Control of insulin release from the pancreatic beta cell by glucose and by sulfonylurea drugs. When the extracellular glucose concentration increases, more glucose enters the cell via the GLUT2 glucose transporter and leads, through metabolism, to increased intracellular ATP production with subsequent closure of ATP-dependent K+ channels, membrane depolarization, opening of voltage-gated Ca2+channels, increased intracellular Ca2+, and insulin secretion. Sulfonylurea and other insulin secretagogues enhance insulin release by blocking ATP-dependent K+ channels and thereby triggering the events subsequent to reduced K+ influx.

(Reproduced, with permission, from Katzung BG, editor: Basic & Clinical Pharmacology, 11th ed. McGraw-Hill, 2009: Fig. 41-2.)

TABLE 41-1 Duration of action of representative oral antidiabetic drugs.

Drug Duration of Action (hours) Secretagogues Chlorpropamide Up to 60 Tolbutamide 6-12 Glimepiride 12-24 Glipizide 10-24 Glyburide 10-24 Repaglinide 4-5 Nateglinide 4 Biguanides Metformin 10-12 Thiazolidinediones Pioglitazone 15-24 Rosiglitazone >24 Alpha-glucosidase inhibitors Acarbose 3-4 Miglitol 3-4 Incretin modifiers Sitagliptin 8-14

Insulin Secretagogues

Mechanism and Effects

Insulin secretagogues stimulate the release of endogenous insulin by promoting closure of potassium channels in the pancreatic B-cell membrane (Figure 41-2). Channel closure depolarizes the cell and triggers insulin release. Insulin secretagogues are not effective in patients who lack functional pancreatic B cells.

Most insulin secretagogues are in the chemical class known as sulfonylureas. The second-generation sulfonylureas (glyburide, glipizide, glimepiride) are considerably more potent and used more commonly than the older agents (tolbutamide, chlorpropamide, others). Repaglinide, a meglitinide, and nateglinide, a D-phenylalanine derivative, are also insulin secretagogues. Both have a rapid onset and short duration of action that make them useful for administration just before a meal to control postprandial glucose levels.


The insulin secretagogues, especially those with a high potency (eg, glyburide and glipizide), can precipitate hypoglycemia, although the risk is less than that associated with the insulins. The older sulfonylureas (tolbutamide and chlorpropamide) are extensively bound to serum proteins, and drugs that compete for protein binding may enhance their hypoglycemic effects. Occasionally these drugs cause rash or other allergic reactions. Weight gain is common and is especially undesirable in the large fraction of patients with type 2 diabetes who already are overweight.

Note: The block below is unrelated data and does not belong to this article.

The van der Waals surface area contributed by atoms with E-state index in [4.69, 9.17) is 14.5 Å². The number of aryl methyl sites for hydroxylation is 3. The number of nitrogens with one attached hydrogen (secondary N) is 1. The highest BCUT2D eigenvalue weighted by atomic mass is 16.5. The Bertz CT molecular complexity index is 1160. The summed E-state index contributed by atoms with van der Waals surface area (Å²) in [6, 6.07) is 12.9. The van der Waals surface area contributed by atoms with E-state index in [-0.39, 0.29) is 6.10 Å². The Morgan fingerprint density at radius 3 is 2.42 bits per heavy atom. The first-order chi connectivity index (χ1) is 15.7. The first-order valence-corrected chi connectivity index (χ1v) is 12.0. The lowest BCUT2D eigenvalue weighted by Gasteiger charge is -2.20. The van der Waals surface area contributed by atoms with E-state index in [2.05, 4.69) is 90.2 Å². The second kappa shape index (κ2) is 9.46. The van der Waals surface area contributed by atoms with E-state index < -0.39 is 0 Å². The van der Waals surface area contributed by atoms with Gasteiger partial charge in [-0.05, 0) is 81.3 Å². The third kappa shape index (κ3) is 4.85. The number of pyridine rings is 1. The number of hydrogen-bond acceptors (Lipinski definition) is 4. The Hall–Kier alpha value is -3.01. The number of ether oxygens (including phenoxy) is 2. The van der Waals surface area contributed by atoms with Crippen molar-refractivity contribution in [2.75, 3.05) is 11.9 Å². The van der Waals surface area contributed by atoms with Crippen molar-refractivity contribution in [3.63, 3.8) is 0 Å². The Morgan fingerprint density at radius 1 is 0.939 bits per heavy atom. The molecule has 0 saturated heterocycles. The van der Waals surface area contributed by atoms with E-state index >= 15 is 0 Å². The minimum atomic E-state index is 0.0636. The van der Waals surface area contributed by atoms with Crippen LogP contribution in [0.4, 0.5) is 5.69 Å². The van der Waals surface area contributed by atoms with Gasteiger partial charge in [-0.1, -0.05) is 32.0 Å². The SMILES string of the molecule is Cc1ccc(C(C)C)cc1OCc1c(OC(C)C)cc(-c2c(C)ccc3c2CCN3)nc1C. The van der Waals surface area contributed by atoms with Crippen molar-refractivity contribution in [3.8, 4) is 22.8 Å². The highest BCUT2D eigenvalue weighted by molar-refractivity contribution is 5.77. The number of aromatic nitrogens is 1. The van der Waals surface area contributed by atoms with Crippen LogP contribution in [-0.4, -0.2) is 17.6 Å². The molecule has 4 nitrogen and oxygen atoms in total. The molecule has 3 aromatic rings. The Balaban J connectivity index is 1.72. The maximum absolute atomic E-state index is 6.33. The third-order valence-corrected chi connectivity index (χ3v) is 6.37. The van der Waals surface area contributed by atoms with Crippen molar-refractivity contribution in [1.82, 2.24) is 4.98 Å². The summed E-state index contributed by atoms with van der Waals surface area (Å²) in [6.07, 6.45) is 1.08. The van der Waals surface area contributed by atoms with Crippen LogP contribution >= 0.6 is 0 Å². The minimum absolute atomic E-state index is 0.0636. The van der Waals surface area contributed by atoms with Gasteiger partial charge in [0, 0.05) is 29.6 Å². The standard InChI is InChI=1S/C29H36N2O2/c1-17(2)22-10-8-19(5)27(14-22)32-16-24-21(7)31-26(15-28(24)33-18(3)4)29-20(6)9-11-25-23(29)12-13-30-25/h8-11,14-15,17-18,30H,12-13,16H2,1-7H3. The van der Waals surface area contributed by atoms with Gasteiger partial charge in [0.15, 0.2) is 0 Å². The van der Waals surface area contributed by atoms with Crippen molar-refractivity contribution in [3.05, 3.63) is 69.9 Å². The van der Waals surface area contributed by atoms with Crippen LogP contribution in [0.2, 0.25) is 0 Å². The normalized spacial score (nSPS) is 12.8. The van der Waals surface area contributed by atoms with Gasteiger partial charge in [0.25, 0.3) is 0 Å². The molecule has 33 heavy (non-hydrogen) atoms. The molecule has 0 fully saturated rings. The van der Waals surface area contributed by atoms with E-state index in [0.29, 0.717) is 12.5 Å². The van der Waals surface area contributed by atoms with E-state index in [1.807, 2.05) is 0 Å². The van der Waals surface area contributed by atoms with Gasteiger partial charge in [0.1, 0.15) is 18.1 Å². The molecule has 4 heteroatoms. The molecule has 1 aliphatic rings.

Mechanism and Effects

Metformin , the primary member of the biguanide group, reduces postprandial and fasting glucose levels. Biguanides inhibit hepatic and renal gluconeogenesis (Figure 41-3). Other effects include stimulation of glucose uptake and glycolysis in peripheral tissues, slowing of glucose absorption from the gastrointestinal tract, and reduction of plasma glucagon levels. The molecular mechanism of biguanide reduction in hepatic glucose production appears to involve activation of an AMP-stimulated protein kinase.


Major actions of the principal oral antidiabetic drugs used to treat type 2 diabetes.

In patients with insulin resistance, metformin reduces endogenous insulin production presumably through enhanced insulin sensitivity. Because of this insulin-sparing effect and because it does not increase weight—unlike insulin, secretagogues, or the thiazolidinediones—metformin is increasingly the drug of first choice in overweight patients with type 2 diabetes. Recent clinical trials suggest that metformin reduces the risk of diabetes in high-risk patients. Metformin is also used to restore fertility in anovulatory women with polycystic ovary disease (PCOD) and evidence of insulin resistance.


Unlike the sulfonylureas, the biguanides do not cause hypoglycemia. Their most common toxicity is gastrointestinal distress (nausea, diarrhea), and they can cause lactic acidosis, especially in patients with renal or liver disease, alcoholism, or conditions that predispose to tissue anoxia and lactic acid production (eg, chronic cardiopulmonary dysfunction).


Mechanism and Effects